Business Manager Dawn Hauck presented financial information to the board.
“We’re about $145,000 less so far this year compared to last year in the general fund,” Hauck said. “We expected a deficit, so it’s not unusual.”
“We are having to transfer quite a bit for food service,” Hauck said. “Yesterday I had to transfer another $10,000. So, we’re up to $48,000, I believe, transferring from the general fund so far this year. I expect to be transferring from the general fund again, probably by Monday.”
“The reason for that is with the change in the food service program. It’s not the same (as the program operating during the regular school year),” Hauck explained.
Hauck said the district was providing meals to student households through a federal and state summer food service program. “The state won’t give us reimbursement for the meals in March until May, so we’re kind of lagging in getting our refund from the state so that’s why I’m having to transfer quite a bit this month,” she noted.
McNeff reported the district serves “over 400 meals a day. We do delivery in some situations. We also have meals for pickup at the front entrance of the high school. As this continues to grow, we may need to transition to pickup sites only.”
About 40 households receive delivered meals, McNeff added.
McNeff said households in rural communities such as Balta and Wolford receive a week’s worth of meals in a single delivery on Mondays.
Hauck told the board Peggy Harmel, who administers the meal program records each meal served and submits the total in a report to state agencies overseeing child nutrition.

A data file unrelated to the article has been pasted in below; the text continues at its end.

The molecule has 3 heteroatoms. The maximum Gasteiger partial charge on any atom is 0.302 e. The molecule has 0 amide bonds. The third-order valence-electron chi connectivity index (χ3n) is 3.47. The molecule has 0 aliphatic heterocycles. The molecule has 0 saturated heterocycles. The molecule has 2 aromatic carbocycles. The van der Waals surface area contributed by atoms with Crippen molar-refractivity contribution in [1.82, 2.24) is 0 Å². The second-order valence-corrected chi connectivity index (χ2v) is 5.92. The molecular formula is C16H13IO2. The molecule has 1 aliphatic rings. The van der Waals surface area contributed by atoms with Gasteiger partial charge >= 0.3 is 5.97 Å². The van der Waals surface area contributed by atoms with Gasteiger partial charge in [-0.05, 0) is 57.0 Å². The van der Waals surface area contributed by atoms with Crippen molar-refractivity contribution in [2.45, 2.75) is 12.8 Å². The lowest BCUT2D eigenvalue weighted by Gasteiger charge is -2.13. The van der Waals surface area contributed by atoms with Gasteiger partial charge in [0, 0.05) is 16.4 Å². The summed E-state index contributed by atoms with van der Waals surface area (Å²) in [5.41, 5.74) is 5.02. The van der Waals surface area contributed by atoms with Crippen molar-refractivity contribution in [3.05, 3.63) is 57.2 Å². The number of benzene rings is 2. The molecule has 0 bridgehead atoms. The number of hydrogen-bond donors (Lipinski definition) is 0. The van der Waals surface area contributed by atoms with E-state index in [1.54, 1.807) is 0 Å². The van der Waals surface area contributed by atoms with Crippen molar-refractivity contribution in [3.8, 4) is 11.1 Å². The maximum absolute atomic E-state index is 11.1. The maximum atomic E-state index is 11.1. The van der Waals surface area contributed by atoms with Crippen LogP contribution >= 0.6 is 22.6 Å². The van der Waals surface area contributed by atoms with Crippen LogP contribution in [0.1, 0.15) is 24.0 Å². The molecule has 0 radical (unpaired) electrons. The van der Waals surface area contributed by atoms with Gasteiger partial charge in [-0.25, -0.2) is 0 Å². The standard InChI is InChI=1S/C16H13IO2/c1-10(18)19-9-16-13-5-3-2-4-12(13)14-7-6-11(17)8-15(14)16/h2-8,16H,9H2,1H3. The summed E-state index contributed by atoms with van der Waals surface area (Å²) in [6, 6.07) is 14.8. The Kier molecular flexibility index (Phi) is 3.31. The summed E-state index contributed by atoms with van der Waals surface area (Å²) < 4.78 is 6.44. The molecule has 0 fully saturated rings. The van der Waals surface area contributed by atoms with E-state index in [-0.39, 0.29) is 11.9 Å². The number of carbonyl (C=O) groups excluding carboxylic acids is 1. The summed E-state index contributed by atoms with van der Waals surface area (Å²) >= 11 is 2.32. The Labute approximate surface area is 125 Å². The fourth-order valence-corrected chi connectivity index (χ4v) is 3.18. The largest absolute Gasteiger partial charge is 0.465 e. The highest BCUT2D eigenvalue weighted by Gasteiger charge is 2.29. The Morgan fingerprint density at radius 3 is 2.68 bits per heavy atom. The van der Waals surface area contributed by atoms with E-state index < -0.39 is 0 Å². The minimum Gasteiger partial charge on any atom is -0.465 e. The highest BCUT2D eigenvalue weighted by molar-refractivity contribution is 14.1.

In other business, the board approved a contract addendum with Hartley’s buses to ensure bus drivers would be paid through the end of the school year.
The board approved minutes and financials from regular and special meetings held in March. Bills payable from March and financial comparisons between March 2019 and March 2020 were approved.
The board also voted to hold the June 9 school board election exclusively by mail-in ballot.
McNeff presented information taken from the North Dakota School Study Council, adding Rugby Public School District is the smallest district participating.
McNeff also told the board the Rugby City Council had scheduled a special meeting to discuss the closure of a section of Third Avenue Southwest for May 13. McNeff urged board members to attend the meeting.
The next regular Rugby Public School Board meeting is scheduled for May 12 at 7 a.m. The meeting will likely take place online.